Women in the Senate

United States Capitol Building
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Women have served as United States Senators since the first in 1922, who served briefly after an appointment, and 1931, with the first election of a female Senator. Women Senators are still a minority in the Senate, though their proportion has generally increased over the years. 

For those who took office before 1997, more details are provided about how they were selected for their Senate seat.

Women in the Senate, listed in order of their first election:

Name: Party, State, Years served

  1. Rebecca Latimer Felton: Democrat, Georgia, 1922 (a courtesy appointment)
  2. Hattie Wyatt Caraway: Democrat, Arkansas, 1931 to 1945 (first woman elected to a full term)
  3. Rose McConnell Long: Democrat, Louisiana, 1936 to 1937 (appointed to the vacancy caused by the death of her husband, Huey P. Long, then won a special election and served not quite a year; she did not run for election to a full term)
  4. Dixie Bibb Graves: Democrat, Alabama, 1937 to 1938 (appointed by her husband, Governor Bibb Graves, to fill a vacancy caused by the resignation of Hugo G. Black; she resigned less than 5 months later and did not run as a candidate in the election to fill the vacancy)
  5. Gladys Pyle: Republican, South Dakota, 1938 to 1939 (elected to fill the vacancy and served less than 2 months; was not a candidate for election to a full term)
  6. Vera Cahalan Bushfield: Republican, South Dakota, 1948 (appointed to fill vacancy left by the death of her husband; she served less than three months)
  7. Margaret Chase Smith: Republican, Maine, 1949 to 1973 (won a special election to win a seat in the House of Representatives to fill the vacancy left by the death of her husband in 1940; was reelected four times before being elected to the Senate in 1948; she was reelected in 1954, 1960 and 1966 and was defeated in 1972; she was the first woman to serve in both houses of Congress)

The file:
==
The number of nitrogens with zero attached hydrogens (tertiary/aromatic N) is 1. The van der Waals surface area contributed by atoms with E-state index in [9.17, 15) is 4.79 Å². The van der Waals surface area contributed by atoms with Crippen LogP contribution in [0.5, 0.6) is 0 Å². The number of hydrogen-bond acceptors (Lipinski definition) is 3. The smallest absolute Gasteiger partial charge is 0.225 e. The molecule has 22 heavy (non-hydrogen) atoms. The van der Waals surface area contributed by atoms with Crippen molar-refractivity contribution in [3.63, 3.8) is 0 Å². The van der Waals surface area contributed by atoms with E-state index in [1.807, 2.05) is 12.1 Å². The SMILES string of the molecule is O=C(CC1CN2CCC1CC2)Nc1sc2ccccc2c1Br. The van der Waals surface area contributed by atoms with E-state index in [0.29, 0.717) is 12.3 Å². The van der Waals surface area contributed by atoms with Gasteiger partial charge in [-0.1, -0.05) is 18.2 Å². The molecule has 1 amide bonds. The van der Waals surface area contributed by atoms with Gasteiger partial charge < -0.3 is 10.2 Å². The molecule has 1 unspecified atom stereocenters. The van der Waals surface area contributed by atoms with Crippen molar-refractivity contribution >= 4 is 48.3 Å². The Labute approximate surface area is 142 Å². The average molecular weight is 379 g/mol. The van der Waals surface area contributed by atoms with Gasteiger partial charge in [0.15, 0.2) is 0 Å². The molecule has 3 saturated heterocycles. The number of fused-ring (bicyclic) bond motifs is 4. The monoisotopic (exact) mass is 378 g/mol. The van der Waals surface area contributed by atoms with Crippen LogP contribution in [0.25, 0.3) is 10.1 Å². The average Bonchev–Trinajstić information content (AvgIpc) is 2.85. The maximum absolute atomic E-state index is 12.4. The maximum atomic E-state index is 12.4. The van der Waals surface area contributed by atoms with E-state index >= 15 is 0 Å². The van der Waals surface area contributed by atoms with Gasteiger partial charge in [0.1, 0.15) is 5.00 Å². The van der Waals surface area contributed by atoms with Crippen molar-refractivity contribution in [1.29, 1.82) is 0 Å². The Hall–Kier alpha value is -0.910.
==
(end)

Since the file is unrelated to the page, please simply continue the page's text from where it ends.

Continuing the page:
8. Eva Kelley Bowring: Republican, Nebraska, 1954 (appointed to fill vacancy caused by the death of Senator Dwight Palmer Griswold; she served just under 7 months and did not run in the subsequent election)
  9. Hazel Hempel Abel: Republican, Nebraska, 1954 (elected to serve the term left by the death of Dwight Palmer Griswold; she served almost two months after the resignation of Eva Bowring, as noted above; Abel also did not run in the subsequent election)
  10. Maurine Brown Neuberger: Democrat, Oregon, 1960 to 1967 (won a special election to fill the vacancy left when her husband, Richard L. Neuberger, died; she was elected for a full term in 1960 but did not run for another full term)
  11. Elaine Schwartzenburg Edwards: Democrat, Louisiana, 1972 (appointed by Gov. Edwin Edwards, her husband, to serve to fill the vacancy left by Senator Allen Ellender's death; she resigned about three months after her appointment)
  12. Muriel Humphrey: Democrat, Minnesota, 1978 (appointed to fill the vacancy left by the death of her husband, Hubert Humphrey; she served just over 9 months and was not a candidate in the election to fill the reset of her husband's term)
  13. Maryon Allen: Democrat, Alabama, 1978 (appointed to fill the vacancy left by the death of her husband, James Allen; she served for five months and failed to win the nomination for the election to fill the rest of her husband's term)
  14. Nancy Landon Kassebaum: Republican, Kansas, 1978 to 1997 (elected to a six-year term in 1978, and was reelected in 1984 and 1990; did not run for reelection in 1996)
  15. Paula Hawkins: Republican, Florida, 1981 to 1987 (elected in 1980, and failed to win reelection in 1986)